News

In cooperation with Reuters News and Reuters Health, we are proud to provide you with our continuously updated news feed. We select news that applies to physicians in all the major clinical specialties, as well as on finance, science, technology, and other areas.



Ebola's spread shows how science needs societies to succeed

By Kate Kelland LONDON - The persistence of Congo's Ebola outbreak and its deadly spread to Uganda in recent days show how societal issues are as crucial as scientific advances in controlling disease

New point-of-care TB test has high sensitivity in HIV+ patients

By Anne Harding NEW YORK (Reuters Health) - A new point-of-care (POC) assay is more sensitive for diagnosing tuberculosis in hospitalized patients with HIV than the only commercially available POC TB

When elders leave hospital, falls are big reason they return

By Saumya Joseph (Reuters Health) - Preventing falls among elderly patients who've just left the hospital is an important part of keeping them safe, a large U.S. study shows. When elderly patients are

Lack of sleep linked to mental health problems for college students

By Rob Goodier NEW YORK (Reuters Health) - Poor sleep may be linked to a greater risk for poor mental health on college campuses, new research suggests. With each night of insufficient sleep, the risk

Pregabalin linked to suicidal behavior, overdose

By Anne Harding (Reuters Health) - Gabapentinoids - specifically, pregabalin - increase users' risks for suicidal behavior, unintentional overdoses, injuries and car accidents - and the risks are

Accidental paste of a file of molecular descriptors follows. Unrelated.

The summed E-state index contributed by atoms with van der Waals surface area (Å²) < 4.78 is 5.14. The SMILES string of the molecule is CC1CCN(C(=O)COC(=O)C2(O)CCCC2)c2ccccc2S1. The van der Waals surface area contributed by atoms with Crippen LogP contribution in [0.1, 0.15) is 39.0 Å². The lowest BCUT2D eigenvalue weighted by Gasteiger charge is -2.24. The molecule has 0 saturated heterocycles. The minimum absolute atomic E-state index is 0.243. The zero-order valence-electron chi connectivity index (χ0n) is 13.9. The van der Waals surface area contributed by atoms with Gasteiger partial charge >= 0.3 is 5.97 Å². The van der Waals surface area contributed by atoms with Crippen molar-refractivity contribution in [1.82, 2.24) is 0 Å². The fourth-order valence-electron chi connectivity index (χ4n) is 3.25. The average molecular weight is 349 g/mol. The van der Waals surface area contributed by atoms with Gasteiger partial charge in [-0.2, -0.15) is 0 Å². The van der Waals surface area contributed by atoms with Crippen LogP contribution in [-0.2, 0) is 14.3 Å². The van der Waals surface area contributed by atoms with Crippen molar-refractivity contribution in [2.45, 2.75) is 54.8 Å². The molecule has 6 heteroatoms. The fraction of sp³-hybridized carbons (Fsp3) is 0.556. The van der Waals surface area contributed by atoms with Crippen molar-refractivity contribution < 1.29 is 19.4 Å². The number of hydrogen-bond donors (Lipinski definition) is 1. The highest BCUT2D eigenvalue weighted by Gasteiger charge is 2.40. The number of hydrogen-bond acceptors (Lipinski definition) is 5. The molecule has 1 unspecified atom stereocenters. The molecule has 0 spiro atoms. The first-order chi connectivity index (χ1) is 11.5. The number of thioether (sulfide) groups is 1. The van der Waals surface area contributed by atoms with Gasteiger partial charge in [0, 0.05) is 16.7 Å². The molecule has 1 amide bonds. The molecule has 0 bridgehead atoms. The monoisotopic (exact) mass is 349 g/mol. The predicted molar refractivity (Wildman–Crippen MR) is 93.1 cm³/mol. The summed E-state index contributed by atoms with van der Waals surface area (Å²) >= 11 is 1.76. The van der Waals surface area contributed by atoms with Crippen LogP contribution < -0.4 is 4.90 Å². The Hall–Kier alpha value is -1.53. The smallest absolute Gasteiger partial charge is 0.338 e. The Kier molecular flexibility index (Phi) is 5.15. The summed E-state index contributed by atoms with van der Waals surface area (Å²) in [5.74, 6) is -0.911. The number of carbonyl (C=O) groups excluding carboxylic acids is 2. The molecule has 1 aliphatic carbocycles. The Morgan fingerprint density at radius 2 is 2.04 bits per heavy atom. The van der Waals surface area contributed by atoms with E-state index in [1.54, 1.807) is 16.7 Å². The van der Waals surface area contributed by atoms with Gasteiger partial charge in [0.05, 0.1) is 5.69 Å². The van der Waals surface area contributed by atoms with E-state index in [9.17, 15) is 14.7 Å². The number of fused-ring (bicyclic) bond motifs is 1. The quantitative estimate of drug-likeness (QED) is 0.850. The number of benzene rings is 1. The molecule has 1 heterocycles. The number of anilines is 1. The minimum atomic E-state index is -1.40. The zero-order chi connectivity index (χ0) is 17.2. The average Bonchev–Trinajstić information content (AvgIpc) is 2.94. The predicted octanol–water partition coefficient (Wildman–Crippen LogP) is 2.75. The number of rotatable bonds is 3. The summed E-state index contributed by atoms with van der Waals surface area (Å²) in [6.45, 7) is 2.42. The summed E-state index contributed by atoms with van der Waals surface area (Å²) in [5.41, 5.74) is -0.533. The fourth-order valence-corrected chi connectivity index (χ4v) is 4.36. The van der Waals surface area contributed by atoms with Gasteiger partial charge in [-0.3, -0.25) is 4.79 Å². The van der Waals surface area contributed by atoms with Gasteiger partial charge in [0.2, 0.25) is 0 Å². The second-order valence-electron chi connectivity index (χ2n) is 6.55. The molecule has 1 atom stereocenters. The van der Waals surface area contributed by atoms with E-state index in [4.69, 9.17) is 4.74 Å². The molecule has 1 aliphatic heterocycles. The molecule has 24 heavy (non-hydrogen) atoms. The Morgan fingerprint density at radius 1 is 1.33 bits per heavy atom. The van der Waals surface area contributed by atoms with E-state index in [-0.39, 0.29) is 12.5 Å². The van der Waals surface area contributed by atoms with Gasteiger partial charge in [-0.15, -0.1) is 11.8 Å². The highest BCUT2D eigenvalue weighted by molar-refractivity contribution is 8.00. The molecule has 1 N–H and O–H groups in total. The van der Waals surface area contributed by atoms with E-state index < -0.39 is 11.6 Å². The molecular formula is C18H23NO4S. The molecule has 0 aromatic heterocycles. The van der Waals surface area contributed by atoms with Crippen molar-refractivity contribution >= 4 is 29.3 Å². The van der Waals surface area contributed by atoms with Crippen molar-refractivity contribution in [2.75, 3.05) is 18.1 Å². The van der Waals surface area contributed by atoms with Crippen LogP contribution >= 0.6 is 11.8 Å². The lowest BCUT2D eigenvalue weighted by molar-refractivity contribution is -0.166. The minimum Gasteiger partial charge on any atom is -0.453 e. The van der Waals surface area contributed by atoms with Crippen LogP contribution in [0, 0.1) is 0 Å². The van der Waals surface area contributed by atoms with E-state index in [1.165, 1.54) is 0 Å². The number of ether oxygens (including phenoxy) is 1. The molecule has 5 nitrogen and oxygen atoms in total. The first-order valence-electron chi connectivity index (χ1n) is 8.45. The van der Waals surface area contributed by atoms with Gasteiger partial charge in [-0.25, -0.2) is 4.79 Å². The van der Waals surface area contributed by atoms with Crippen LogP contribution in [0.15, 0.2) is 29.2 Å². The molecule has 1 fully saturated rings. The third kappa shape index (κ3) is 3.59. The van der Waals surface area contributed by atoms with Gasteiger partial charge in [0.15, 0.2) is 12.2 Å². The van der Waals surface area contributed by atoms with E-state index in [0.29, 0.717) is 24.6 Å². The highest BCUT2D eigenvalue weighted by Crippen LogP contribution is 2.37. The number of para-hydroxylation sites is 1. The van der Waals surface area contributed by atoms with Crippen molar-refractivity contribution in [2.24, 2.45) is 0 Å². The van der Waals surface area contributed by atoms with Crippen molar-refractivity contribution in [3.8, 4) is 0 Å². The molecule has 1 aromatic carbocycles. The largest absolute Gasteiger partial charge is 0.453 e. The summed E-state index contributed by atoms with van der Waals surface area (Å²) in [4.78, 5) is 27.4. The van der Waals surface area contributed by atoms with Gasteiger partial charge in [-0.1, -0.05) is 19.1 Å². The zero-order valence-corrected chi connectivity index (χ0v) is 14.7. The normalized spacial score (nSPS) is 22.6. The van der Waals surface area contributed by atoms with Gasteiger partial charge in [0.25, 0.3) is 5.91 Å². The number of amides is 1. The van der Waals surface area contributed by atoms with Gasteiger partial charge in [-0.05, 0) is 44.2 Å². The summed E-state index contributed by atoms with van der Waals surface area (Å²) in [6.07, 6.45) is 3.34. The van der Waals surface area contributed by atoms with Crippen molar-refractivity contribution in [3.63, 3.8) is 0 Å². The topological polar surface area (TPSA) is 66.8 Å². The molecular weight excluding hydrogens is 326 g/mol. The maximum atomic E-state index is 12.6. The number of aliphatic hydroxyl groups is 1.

Support for more selective use of echo in acute MI patients

By Megan Brooks NEW YORK (Reuters Health) - Guidelines recommend that patients with acute myocardial infarction undergo echocardiography for assessment of cardiac structure and ejection fraction, but

No reductions in IBD hospitalizations, surgeries after infliximab approval in Canada

By Marilynn Larkin NEW YORK (Reuters Health) - Introduction of infliximab, the first biologic therapy approved for inflammatory bowel disease (IBD) in Canada, did not lead to lower rates of

Prenatal anti-epileptic drugs tied to behavior problems in children

By Marilynn Larkin NEW YORK (Reuters Health) - Children exposed prenatally to their mothers' anti-epileptic medication had an increased risk of behavioral problems compared to population norms,

Mexico announces end to funding for human trafficking NGOs

By Christine Murray MEXICO CITY (Thomson Reuters Foundation) - Mexico will stop giving financial aid to anti-human trafficking organizations and instead run shelters and victim care directly, the

Genetics research gets help from social media

By Linda Carroll (Reuters Health) - Researchers have harnessed the power of social media to build a genetic database, according to a new report. The "Genes for Good" project, which turned to Facebook

UN climate chief says 3C hotter world 'just not possible'

By Megan Rowling BARCELONA (Thomson Reuters Foundation) - Climate change is an "existential issue" for humankind, and stepping up efforts to keep warming to globally agreed limits is urgent, the U.N.

New lymphocyte type plays important role in type 1 diabetes